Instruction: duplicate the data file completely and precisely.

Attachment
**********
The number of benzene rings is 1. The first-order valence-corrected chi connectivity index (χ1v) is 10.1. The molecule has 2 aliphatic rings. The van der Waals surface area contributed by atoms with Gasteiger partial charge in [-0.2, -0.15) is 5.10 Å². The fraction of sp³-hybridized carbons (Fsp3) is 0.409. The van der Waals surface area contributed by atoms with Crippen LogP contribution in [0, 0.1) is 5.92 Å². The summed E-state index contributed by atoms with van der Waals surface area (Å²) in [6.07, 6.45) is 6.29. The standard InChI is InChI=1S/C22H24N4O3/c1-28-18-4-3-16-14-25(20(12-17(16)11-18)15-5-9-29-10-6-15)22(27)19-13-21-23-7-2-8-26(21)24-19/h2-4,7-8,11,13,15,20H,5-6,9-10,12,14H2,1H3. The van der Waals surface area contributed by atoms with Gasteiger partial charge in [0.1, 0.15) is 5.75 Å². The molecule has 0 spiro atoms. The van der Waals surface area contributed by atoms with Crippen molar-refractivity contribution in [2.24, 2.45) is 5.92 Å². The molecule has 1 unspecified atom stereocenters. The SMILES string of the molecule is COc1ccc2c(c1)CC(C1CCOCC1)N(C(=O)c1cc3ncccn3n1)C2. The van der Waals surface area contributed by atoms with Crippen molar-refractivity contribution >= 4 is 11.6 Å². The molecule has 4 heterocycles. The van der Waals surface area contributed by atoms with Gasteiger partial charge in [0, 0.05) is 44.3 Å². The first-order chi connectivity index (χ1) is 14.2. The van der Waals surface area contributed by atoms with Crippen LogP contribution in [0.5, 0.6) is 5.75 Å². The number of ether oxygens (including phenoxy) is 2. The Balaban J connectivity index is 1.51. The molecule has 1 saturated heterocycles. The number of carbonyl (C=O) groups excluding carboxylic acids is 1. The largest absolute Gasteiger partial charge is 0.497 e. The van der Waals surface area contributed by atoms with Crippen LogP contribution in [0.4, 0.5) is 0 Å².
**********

The number of benzene rings is 1. The first-order valence-corrected chi connectivity index (χ1v) is 10.1. The molecule has 2 aliphatic rings. The van der Waals surface area contributed by atoms with Gasteiger partial charge in [-0.2, -0.15) is 5.10 Å². The fraction of sp³-hybridized carbons (Fsp3) is 0.409. The van der Waals surface area contributed by atoms with Crippen LogP contribution in [0, 0.1) is 5.92 Å². The summed E-state index contributed by atoms with van der Waals surface area (Å²) in [6.07, 6.45) is 6.29. The standard InChI is InChI=1S/C22H24N4O3/c1-28-18-4-3-16-14-25(20(12-17(16)11-18)15-5-9-29-10-6-15)22(27)19-13-21-23-7-2-8-26(21)24-19/h2-4,7-8,11,13,15,20H,5-6,9-10,12,14H2,1H3. The van der Waals surface area contributed by atoms with Gasteiger partial charge in [0.1, 0.15) is 5.75 Å². The molecule has 0 spiro atoms. The van der Waals surface area contributed by atoms with Crippen molar-refractivity contribution in [2.24, 2.45) is 5.92 Å². The molecule has 1 unspecified atom stereocenters. The SMILES string of the molecule is COc1ccc2c(c1)CC(C1CCOCC1)N(C(=O)c1cc3ncccn3n1)C2. The van der Waals surface area contributed by atoms with Crippen molar-refractivity contribution >= 4 is 11.6 Å². The molecule has 4 heterocycles. The van der Waals surface area contributed by atoms with Gasteiger partial charge in [0, 0.05) is 44.3 Å². The first-order chi connectivity index (χ1) is 14.2. The van der Waals surface area contributed by atoms with Crippen LogP contribution in [0.5, 0.6) is 5.75 Å². The number of ether oxygens (including phenoxy) is 2. The Balaban J connectivity index is 1.51. The molecule has 1 saturated heterocycles. The number of carbonyl (C=O) groups excluding carboxylic acids is 1. The largest absolute Gasteiger partial charge is 0.497 e. The van der Waals surface area contributed by atoms with Crippen LogP contribution in [0.4, 0.5) is 0 Å².